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Healthier Concession Stand Options Yield Positive Results



When we go a sporting event, chances are we’re going to visit the concession stand during the game. The lines may be long and the prices exorbitant, but we still get in the queue for one thing: The food. And let’s be honest, no one goes to a sporting event concession stand to eat a salad. And while the options we have at these events generally don’t lead to healthy food choices, a recent study may show that a revamped concession stand menu may not only help people’s diets, but overall profits as well.

The University of Iowa and Cornell University joined a booster organization to perform a study to see what happens when healthier options were made available to people that attended sporting events at Muscatine High School in Muscatine, Iowa, for two fall sports seasons one year apart. The results? “We found that an average of 77 percent of students purchased healthier foods when they were available and that revenue also increased when a variety of healthy items were available,” says study co-author Brian Wansink, PhD, Professor and Director of the Cornell Food and Brand Lab.

Whether the students thought adding healthy options was important or not, an overwhelming majority — 77.5 percent — purchased at least one healthy item from the concession stand at some point in the school year. Although the study has a small sample size and is focused on one school and their students, the findings may open to the door to adding healthier items at large scale sporting events.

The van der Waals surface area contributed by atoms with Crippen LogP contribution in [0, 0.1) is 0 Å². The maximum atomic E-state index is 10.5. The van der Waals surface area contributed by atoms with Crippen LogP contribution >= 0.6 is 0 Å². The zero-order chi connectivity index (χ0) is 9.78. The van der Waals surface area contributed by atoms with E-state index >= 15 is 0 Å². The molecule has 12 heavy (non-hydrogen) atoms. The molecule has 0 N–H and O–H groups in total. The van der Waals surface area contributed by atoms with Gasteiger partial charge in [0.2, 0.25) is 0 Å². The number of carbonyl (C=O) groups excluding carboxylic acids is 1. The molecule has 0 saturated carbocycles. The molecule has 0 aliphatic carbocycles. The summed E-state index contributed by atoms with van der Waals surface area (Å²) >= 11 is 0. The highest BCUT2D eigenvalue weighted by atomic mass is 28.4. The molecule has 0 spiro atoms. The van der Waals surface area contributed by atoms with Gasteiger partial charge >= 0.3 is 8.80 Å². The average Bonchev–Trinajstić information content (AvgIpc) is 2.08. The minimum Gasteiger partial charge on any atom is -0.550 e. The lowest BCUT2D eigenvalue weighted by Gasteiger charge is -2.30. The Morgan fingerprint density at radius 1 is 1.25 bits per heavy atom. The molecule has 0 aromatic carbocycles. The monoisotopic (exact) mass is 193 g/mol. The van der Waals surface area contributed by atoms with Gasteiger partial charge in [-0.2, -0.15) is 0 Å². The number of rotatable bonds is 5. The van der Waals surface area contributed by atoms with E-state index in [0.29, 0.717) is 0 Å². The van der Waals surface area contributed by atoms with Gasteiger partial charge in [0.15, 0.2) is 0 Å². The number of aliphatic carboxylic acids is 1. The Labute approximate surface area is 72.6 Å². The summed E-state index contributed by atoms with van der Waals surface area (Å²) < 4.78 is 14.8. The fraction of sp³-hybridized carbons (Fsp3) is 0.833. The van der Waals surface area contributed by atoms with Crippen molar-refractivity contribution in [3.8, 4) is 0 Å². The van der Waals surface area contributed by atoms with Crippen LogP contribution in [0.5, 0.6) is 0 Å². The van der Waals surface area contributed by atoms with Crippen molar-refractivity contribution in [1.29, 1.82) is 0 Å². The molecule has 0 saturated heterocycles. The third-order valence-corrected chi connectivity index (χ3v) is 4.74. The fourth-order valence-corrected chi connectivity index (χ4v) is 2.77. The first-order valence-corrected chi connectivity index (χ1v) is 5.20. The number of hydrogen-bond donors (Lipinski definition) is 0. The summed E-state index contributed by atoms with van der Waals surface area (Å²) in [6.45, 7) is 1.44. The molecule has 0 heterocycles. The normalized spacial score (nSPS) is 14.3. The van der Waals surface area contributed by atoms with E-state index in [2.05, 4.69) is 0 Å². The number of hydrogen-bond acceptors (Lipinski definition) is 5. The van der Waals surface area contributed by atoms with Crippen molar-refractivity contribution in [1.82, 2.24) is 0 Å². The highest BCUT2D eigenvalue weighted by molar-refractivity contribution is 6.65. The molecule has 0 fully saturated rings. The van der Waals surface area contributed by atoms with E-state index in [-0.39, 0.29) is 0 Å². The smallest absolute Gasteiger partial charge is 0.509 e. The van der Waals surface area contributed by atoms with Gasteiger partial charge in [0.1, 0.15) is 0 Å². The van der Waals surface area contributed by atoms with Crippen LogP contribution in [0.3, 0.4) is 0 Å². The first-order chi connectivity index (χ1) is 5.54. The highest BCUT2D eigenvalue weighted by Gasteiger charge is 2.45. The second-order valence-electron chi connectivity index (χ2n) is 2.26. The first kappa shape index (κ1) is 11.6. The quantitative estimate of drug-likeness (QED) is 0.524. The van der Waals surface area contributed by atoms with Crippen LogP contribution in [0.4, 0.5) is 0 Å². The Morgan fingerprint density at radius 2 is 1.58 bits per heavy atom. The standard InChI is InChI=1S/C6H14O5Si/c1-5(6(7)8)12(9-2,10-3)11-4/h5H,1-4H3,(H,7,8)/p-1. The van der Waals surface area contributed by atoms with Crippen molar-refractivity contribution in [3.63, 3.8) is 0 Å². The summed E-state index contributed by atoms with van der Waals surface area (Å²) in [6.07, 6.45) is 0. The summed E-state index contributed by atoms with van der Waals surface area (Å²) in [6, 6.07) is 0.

Millions of people go through the turnstile annually to see their favorite team or player perform, and many of them will purchase items at the concession stands. There is no guarantee that they will purchase a healthy option when looking at the menu, but studies like this suggest that just making the healthy options available could lead to better choices made by the consumer. The fact that the study also showed an increase in sales (9.2 percent of total sales went to healthier items) indicates that the healthier choices also could help overall profits. That’s big business when you’re looking at a sold out football stadium.

Until healthier choices become more readily available at these events, you can still take action to stay on track and maintain a good diet. For example, bring a small snack of your own. A simple plan like this helps to develop good habits and reinforces avoiding bad ones that could result in unwanted weight gain or stalled progress with your diet. If you’d like to start your own weight loss journey and learn how to make better health decisions, fill out our brief Find a Clinic form and we will find a weight management program near you! In the meantime, game on!


Source: Cornell Food & Brand Lab


Blog written by Marcus Miller/Robard Corporation